Western Allies-Into Germany Part I

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On 1 September 1944, Eisenhower took over day-to-day control of all ground forces from Montgomery, much to the latter’s chagrin. Eisenhower’s plan was for a broad advance into Germany, whereas Montgomery wanted a narrow ‘single thrust’ into the heart of the Reich, spearheaded by his 21st Army Group. On the same day that Montgomery put forward this plan, Patton produced one in which his Third Army led the way instead, with characteristic immodesty calling it ‘the best strategicall [sic] idea I’ve ever had’. Writing twenty years after the war, General Günther Blumentritt, who was commander of the Fifteenth Army from December 1944 onwards, admitted, ‘We had the highest respect for General Patton! He was the American Guderian, an excellent and bold tank corps leader.’ Omar Bradley, meanwhile, felt that his drive on Frankfurt ought to be the centre of operations. It is sadly impossible to believe that the best demands of grand strategy, rather than their own egos, actuated these soldiers, and Eisenhower had the difficult task of holding the ring between them and imposing his own view. His greatness – doubted by some, like Brooke and Montgomery – stems partly from his success in achieving that.

There were a number of major problems with Montgomery’s scheme, which would have needed flank protection from the largely undamaged German Fifteenth Army to the north, and would have required the Scheldt estuary to have been used as a direct supply route, though the Germans continued to hold it until long after the fall of Antwerp in September. Montgomery’s plan to strike off across the North German Plain towards Berlin, crossing important rivers such as the Weser and Elbe in the process, made little military sense considering the level of resistance that the Germans were still offering even comparatively late on in the war. The 1,500 bodies in the British Military Cemetery at Becklingen, between Bergen–Belsen and Soltau, are testament to how hard the fighting was between the Weser and the Elbe as late as April 1945. Moreover, it would have reduced the American forces, especially the Third Army, to the minor role of flank protection. Eisenhower had to ensure a rough equality of glory, in order to keep the Western alliance on track. It is likely that the plan to reduce Patton’s role to mere tactical support of himself was one of the reasons it commended itself to Montgomery, but Eisenhower was later gently to belittle the scheme as a mere ‘pencil thrust’ into Germany.

Instead, the Supreme Commander adopted the less risky ‘broad front’ approach to the invasion of the Reich, which he believed would ‘bring all our strength against the enemy, all of it mobile, and all of it contributing directly to the complete annihilation of his field forces’. Partly because of the efficacy of the V-weapon flying-bomb and rocket campaign against Britain – which could be ended only by occupying the launching sites – the main part was still to be the 21st Army Group’s advance through Belgium north of the Ardennes forest and into the Ruhr, which would also close off Germany’s industrial-production heartland, and thus deny Hitler the wherewithal to carry on the fight.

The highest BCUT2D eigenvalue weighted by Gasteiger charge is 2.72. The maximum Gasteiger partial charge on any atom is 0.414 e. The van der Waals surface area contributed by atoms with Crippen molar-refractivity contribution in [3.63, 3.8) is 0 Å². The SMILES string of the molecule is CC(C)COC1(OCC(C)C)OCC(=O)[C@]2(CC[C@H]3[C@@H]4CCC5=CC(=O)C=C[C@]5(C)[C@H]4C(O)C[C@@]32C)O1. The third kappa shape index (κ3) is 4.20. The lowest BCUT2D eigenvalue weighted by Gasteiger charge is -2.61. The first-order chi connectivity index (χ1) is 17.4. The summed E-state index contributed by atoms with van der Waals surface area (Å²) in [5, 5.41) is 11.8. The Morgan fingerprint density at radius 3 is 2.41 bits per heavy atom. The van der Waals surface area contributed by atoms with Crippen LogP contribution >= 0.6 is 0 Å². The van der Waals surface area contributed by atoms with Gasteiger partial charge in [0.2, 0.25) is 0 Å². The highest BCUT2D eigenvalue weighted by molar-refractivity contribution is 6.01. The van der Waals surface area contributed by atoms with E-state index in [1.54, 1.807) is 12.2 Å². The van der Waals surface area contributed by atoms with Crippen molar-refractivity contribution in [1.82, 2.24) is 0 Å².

The 12th Army Group, which had been commanded by Bradley since August and was the largest force ever headed by an American general, was split by Eisenhower. Most of Lieutenant-General Courtney Hodges’ First Army was sent north of the Ardennes to support Montgomery, leaving Patton’s Third Army to march on the Saar, covered to his south by Lieutenant-General Jacob Devers’ 6th Army Group which had made its way up from the Anvil landings in the south of France. Even though Patton had crossed the Marne by 30 August 1944 and was soon able to threaten Metz and the Siegfried Line, lack of petrol along his 400-mile supply lines to Cherbourg – he had only 32,000 gallons but needed 400,000 for his planned advance – held him back, to his intense frustration. Patton’s personality was immense, but his battlefield achievements matched it. ‘I want you men to remember that no bastard ever won a war by dying for his country,’ he told his troops. ‘He won it by making the other dumb bastard die for his country… Thank God that, at least, thirty years from now, when you are sitting around the fireside with your grandson on your knee and he asks you what you did in the great World War II, you won’t have to say, “I shovelled shit in Louisiana.” ’ To the widow of Second Lieutenant Neil N. Clothier, who was shot through the heart at Morville on 16 November leading his platoon towards a German machine-gun position, Patton wrote: ‘I know that nothing I can do can assuage your grief except to point out to you that since all of us must die, there is comfort in the fact that your husband died gloriously doing his duty as a man and a soldier.’